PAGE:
I think it was the donuts that did it. The cops had had enough. Throughout the whole affair, they’d held a line at the edge of the square, faces set and expressionless behind polycarbonate. A few lieutenants ran in orbit, jabbering into walkie-talkies and waiting for someone to tell them what to do. And someone did. One sound suddenly made everyone stop–the cops had received an order to clear the square, and they were walking forwards, sweeping the square, and smashing their clubs into their shields with each step. The rhythmic smashing cut through the night’s pandemonium like a knife. This was a battle trance. I just wasn’t a part of it. The sound of the batons, coupled with the sight of thousands of people, like me, who were fleeing in complete disarray, struck a deeply instinctive terror in my heart. I was standing up near the bridge over the mass pike, and from the slight elevation, I could see the panic setting in, and whatever destructive syncronicity the crowd had found was shattered by the overwhelming authority of a line of pounding, advancing uniforms. Wherever the police line went, people scattered, running in all directions. At this point, I don’t think the cops actually engaged with anybody. The sheer spectacle was enough to sweep people off the square. I suddenly realized that I had no idea where my colleagues were, or what state of mind they were in. And that’s when the first tear gas canisters landed.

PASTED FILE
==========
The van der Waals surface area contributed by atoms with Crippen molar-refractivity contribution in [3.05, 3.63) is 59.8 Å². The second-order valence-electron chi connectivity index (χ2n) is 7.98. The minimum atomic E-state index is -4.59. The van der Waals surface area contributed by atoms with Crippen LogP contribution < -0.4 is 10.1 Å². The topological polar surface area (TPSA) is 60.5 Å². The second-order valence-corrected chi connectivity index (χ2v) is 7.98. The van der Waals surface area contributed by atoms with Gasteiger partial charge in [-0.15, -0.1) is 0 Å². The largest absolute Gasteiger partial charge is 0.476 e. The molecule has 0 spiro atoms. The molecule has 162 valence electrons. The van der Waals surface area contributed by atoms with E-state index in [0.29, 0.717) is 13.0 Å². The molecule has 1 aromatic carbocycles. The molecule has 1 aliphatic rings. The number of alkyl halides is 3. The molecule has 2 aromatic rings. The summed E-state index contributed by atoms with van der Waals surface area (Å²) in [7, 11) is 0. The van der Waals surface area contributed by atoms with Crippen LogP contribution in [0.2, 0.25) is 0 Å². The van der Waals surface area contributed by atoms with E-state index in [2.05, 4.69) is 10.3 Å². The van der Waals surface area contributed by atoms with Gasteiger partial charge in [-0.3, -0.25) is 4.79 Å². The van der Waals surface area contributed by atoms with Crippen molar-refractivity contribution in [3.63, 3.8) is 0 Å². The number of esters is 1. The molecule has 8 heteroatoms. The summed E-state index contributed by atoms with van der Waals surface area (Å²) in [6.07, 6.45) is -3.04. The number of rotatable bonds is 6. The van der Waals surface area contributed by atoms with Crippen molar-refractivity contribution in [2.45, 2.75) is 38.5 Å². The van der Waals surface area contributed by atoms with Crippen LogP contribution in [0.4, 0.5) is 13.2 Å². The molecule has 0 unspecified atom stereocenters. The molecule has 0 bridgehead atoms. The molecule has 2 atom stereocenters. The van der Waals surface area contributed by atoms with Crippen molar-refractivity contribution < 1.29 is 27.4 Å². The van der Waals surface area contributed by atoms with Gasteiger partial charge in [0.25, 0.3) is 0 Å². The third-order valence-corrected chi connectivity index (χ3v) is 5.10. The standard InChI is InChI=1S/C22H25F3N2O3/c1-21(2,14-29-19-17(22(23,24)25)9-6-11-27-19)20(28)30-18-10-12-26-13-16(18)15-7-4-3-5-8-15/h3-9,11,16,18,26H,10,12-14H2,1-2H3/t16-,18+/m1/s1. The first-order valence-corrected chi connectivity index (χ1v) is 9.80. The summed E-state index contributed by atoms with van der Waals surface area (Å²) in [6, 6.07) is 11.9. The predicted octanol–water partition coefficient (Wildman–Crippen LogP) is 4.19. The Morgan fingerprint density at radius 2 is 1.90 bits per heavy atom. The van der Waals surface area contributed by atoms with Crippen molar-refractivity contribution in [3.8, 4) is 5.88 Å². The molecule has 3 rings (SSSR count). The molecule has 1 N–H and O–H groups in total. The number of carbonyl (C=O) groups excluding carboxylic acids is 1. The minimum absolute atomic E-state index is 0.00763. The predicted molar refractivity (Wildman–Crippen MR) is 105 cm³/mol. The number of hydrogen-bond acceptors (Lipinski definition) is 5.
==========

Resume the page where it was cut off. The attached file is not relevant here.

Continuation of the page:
After this, there was no battle trance. It reduced to sheer emotion and weaponry. Tear gas is extremely effective at distracting people, and Kenmore was quickly obscured in a haze of gas. Everything I remember from this point on was just small snippets of scenes that I saw through the smoke. All around me, people were running, coughing, holding shirts against their faces. And then the sound of the batons stopped. The cops re-formed in a line at the south end of the square, waiting to see if the mob was subdued. The tear gas canisters sputtered and stopped, and the smoke dispersed into a thin haze over the square, lit by the few streetlights that were still functioning and the fires from a few overturned cars with NY plates.